May

19

 Many of you are going through the graduation celebration season with a son or daughter. I recently had the chance to attend a state gathering of 500 of what is arguably the smartest seventh grade in OK. My seventh grade daughter got state recognition for her ACT reading score, and almost qualified for the science score through Duke TIPS program.

This program has taken off and is highly pushed by both public and private Jr. High schools in OK as a means to distinguish bragging rights for the educators as well as the parents.

Besides the above-mentioned 500 students about 50 students qualified for national recognition. While state recognition standard is near about the top 1% of seventh graders taking the test to qualify for national you needed to score near the top 1% for all students taking the test.

This opportunity was the chance to observe the concentration of talent of one age in one place. More than 400 of these honorees attended the ceremonies. It was a wonderful chance to evaluate the top tier of my daughter's peers.

What struck me about this group was how different they were from classmates. This group was even more different than the Hollywood image of what a young smart teen should look like. Notable difference are as follows:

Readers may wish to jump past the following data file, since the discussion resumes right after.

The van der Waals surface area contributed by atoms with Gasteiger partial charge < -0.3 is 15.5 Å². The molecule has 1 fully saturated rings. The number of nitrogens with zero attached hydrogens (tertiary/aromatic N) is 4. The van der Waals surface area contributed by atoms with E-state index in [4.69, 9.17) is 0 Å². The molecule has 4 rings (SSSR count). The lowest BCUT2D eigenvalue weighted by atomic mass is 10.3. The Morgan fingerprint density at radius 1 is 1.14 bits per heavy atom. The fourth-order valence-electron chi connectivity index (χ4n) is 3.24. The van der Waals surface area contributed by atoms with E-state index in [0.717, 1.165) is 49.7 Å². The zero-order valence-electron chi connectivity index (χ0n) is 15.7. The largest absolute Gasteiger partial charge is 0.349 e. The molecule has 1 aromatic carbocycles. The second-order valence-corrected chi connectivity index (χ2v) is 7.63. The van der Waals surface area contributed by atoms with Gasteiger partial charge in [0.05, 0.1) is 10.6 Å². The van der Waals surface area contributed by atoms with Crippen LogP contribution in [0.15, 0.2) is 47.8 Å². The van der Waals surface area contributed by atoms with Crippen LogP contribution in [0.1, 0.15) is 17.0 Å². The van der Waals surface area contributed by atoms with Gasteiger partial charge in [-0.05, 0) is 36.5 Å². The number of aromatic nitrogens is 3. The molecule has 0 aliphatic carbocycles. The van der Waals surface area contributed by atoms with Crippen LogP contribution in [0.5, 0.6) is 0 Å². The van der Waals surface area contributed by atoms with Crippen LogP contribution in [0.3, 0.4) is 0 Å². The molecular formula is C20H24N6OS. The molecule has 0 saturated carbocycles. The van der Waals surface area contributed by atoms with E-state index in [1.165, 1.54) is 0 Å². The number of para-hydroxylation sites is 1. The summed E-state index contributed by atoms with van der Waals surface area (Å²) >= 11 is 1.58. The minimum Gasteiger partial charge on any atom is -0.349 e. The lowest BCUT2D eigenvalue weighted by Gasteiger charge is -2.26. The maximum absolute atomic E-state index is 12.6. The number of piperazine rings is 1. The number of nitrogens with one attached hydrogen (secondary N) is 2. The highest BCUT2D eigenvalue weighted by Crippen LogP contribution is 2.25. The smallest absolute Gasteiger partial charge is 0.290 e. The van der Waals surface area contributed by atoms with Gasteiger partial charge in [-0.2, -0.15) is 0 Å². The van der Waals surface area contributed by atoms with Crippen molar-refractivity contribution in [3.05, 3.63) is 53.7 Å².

1. None had the overdone beauty queen want-a-be look. Very few had dyed hair or much hair styling at all. If they did dye, it was an anti-social hair cut. But this was the rarity. The contrast to my daughter's peers at school was significant.
  2. Likewise for the boys there were few if any clear "jocks", boys that towered over their peers by height, strength/weight.
  3. Both the boys and the girls were, well, still boys and girls. Most were clearly budding into puberty but many seemed behind their other peers in physical development. These were pretty kids, but nobody would mistake them for adults.
  4. The Blacks, Hispanics, and Native Americans where clearly under-represented for their population in our state. Yet those that did attend had the large extended families also attending to honor them.
  5. The Asian Indian population was only slightly over-represented, but they were more heavily represented at the national level.

All in all this was a very balanced set of kids. They escaped many of the cultural products that destroy many youths. If you saw the kids you would know how wrong the media's view is of the "youth of today".


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